“What is the most concerning is that (inflation) accelerated more than (expected) and that we also saw some core measures of inflation that the Bank of Canada track, accelerate as well,” said Andrew Grantham, CIBC’s executive director of economics.
Core measures of inflation strip out volatility in prices and play a significant role in how the Bank of Canada judges inflationary pressures.
With this latest uptick in price growth, Grantham said inflation during the third quarter is now on track to come in higher than the Bank of Canada forecasted in July.
Bank of Canada deputy governor Sharon Kozicki reacted to the latest inflation numbers in a speech at the University of Regina on Tuesday. She said swings in the inflation rate are to be expected.
“One of the big drivers in inflation this month was coming from energy and gasoline costs,” Kozicki said during a question-and-answer period after her speech.
“That’s one of those pieces that can be pretty volatile.”
Instead of focusing too heavily on swings in the headline rate that can be driven by categories with erratic prices, Kozicki said the central bank is keeping an eye on core measures. Those numbers, however, haven’t made much progress recently, she noted.
The central bank is slated to make its next interest rate decision on Oct. 25 — a decision economists say just got tougher.
“This is a very difficult decision,” said Grantham.
Earlier this month, the Bank of Canada decided to hold its key interest rate steady at five per centearlier this month as the economy slows.
Recent data showed the economy shrank in the second quarter while the unemployment rate has trended higher.
Statistics Canada released its latest job vacancies report Tuesday as well, which shows vacancies continue to fall.
Now, the central bank will have to weigh that data against higher inflation figures and decide which matters more.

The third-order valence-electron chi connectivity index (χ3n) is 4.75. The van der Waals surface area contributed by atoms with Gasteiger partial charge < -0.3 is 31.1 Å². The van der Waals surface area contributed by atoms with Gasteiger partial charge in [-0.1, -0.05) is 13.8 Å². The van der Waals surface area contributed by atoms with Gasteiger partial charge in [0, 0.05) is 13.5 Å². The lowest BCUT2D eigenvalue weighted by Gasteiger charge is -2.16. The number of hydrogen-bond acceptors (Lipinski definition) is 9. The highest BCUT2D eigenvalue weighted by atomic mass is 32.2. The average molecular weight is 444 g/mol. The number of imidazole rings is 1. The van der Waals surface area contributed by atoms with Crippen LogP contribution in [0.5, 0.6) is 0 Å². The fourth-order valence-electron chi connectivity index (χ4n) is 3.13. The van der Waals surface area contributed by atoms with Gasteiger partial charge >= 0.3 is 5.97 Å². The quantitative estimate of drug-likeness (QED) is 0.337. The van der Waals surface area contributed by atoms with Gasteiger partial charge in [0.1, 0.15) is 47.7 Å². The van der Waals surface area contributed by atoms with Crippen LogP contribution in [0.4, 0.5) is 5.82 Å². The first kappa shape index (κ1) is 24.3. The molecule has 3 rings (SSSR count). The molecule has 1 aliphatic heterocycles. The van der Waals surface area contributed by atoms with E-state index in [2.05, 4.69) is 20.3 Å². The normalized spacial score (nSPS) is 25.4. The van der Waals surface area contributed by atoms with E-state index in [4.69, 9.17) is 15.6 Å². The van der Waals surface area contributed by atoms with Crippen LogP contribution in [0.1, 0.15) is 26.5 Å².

“Our view at the moment is that they’re going to place weight on the weakening of the economy,” Grantham said, though he noted the next rate decision will be a “close call.”
Other Bay Street economists shared similar takes on Tuesday.
“We expect further signs of slowing will help the Bank to continue to stand on the sidelines, as outlined in our recent forecast. However, today’s inflation report has raised the odds they may need to make another move,” said TD managing director and senior economist Leslie Preston in a client note.
The Bank of Canada will have more data to consider before its next rate decision, including an inflation reading for September. But Grantham said that figure likely won’t be much different from August, given the recent rise in oil prices.
A slight silver lining to Tuesday’s report is that grocery prices are rising more slowly, with prices up 6.9 per cent from a year ago compared with a reading of 8.5 per cent last month.
Meanwhile, grocery prices fell by 0.4 per cent between July and August.
“I do think that the rate of inflation for groceries will continue to decelerate,” Grantham said.
“(But) if you’re the average Canadian, average household, you don’t want prices to just stop rising, you want them to kind of come down a little bit from these very high levels. I’m not sure that’s going to happen any time soon, unfortunately.”
Higher grocery prices have been a major pain point for Canadian families, particularly those with lower incomes who spend a larger share of their earnings on food.
Industry Minister François-Philippe Champagne met with top executives of Canada’s major grocery chains on Monday to discuss measures to stabilize prices.
After the meeting, Champagne said the grocers agreed to work with the federal government, but few details were provided on how prices could be stabilized.